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US West Marks the Tragedy on the East Coast - 2001-09-15


There were memorial services on the U.S. West Coast Friday for the victims of the terrorist attacks in New York and Washington. Many people remembered the dead as others responded to calls to help the victims' families.

A memorial service at Glendale Community College featured music and moment of silence. The event drew hundreds of students and faculty members to the college's central plaza.

At Dodger Stadium, near downtown Los Angeles, the American Red Cross collected cash donations for relief work now underway in New York and Washington. Louis Hernandez explains why he came to contribute. "Just to help out the people in New York and in the Pentagon. To support the United States, America," he said.

Los Angeles resident Huisu Clark was another donor who welcomed the chance to express her concern for the victims. "I've been watching television for the last three days and feeling pretty sad. And I just kind of wanted to do something to help everybody out," she said.

Another Los Angeles resident, Dorothy Cullen, said her thoughts were with the families. "Mainly the children who are parentless. I can't even imagine the horror that these people are going through," she said. "And this is the least we can do."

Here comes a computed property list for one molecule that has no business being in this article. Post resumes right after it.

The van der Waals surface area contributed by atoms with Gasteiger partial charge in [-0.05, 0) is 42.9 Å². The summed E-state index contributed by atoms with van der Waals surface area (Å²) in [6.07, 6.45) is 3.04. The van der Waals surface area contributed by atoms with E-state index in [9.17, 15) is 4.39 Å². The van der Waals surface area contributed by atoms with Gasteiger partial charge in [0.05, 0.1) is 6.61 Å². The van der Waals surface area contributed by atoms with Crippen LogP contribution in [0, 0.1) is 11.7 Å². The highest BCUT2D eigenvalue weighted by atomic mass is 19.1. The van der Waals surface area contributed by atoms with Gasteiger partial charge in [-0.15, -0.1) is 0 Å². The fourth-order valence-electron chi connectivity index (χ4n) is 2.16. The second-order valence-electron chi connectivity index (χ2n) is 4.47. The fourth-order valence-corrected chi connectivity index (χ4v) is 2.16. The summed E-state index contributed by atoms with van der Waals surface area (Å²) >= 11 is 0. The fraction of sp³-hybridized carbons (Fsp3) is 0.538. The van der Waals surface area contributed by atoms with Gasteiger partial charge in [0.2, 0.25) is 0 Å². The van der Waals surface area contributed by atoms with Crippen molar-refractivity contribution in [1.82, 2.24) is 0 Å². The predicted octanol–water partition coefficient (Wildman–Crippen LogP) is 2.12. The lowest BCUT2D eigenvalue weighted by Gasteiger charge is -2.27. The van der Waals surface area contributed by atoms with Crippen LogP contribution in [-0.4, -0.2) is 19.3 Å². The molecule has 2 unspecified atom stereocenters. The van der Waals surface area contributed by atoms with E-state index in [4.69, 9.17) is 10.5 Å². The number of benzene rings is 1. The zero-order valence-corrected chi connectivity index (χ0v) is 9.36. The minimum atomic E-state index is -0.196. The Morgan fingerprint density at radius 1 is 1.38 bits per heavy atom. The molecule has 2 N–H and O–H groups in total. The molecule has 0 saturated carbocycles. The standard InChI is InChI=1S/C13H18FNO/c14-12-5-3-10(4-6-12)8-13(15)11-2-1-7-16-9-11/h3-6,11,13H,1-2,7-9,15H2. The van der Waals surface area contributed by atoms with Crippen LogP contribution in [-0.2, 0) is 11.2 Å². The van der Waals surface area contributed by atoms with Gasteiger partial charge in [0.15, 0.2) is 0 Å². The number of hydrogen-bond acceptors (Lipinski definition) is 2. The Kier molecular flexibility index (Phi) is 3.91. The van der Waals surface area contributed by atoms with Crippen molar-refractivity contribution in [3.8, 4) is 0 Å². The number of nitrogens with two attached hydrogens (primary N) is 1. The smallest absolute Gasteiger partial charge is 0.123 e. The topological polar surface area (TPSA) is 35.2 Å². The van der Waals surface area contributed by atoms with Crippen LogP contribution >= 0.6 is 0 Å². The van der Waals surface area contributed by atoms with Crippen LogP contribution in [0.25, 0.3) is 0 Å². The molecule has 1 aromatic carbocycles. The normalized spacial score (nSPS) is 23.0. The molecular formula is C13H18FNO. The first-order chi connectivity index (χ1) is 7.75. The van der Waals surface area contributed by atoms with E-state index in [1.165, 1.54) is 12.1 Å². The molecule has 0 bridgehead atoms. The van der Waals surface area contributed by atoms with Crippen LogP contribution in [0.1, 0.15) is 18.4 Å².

At Glendale Community College, student body president Dan Wengert said the mood on campus is solemn. The college has 500 international students, as well as resident immigrants from Armenia, the Middle East and elsewhere. He says some students are asking how such a tragedy could occur in the United States, and others are speculating on possible responses. College president John Davitt said he hopes the U.S. response will be reasoned and measured, and not motivated by anger.

Los Angeles city officials also held a mid-day memorial in honor of the victims of the terrorist acts. Mayor Jim Hahn told the city's people in a televised interview that in the wake of the attacks, some aspects of their lives are going to change.

"We just have to be on our guard a little bit more," he said. "We're going to have some inconveniences that we haven't had to deal with before. I hope people react to that in a very positive way. Understand, this is something we need to do to protect all of us. But what we're not going to do, I think, is to allow this to get us down. There may be fewer Americans today, but I think as a country that we're stronger."

Some of the thoughts and comments of the people of Los Angeles on this day of remembrance.

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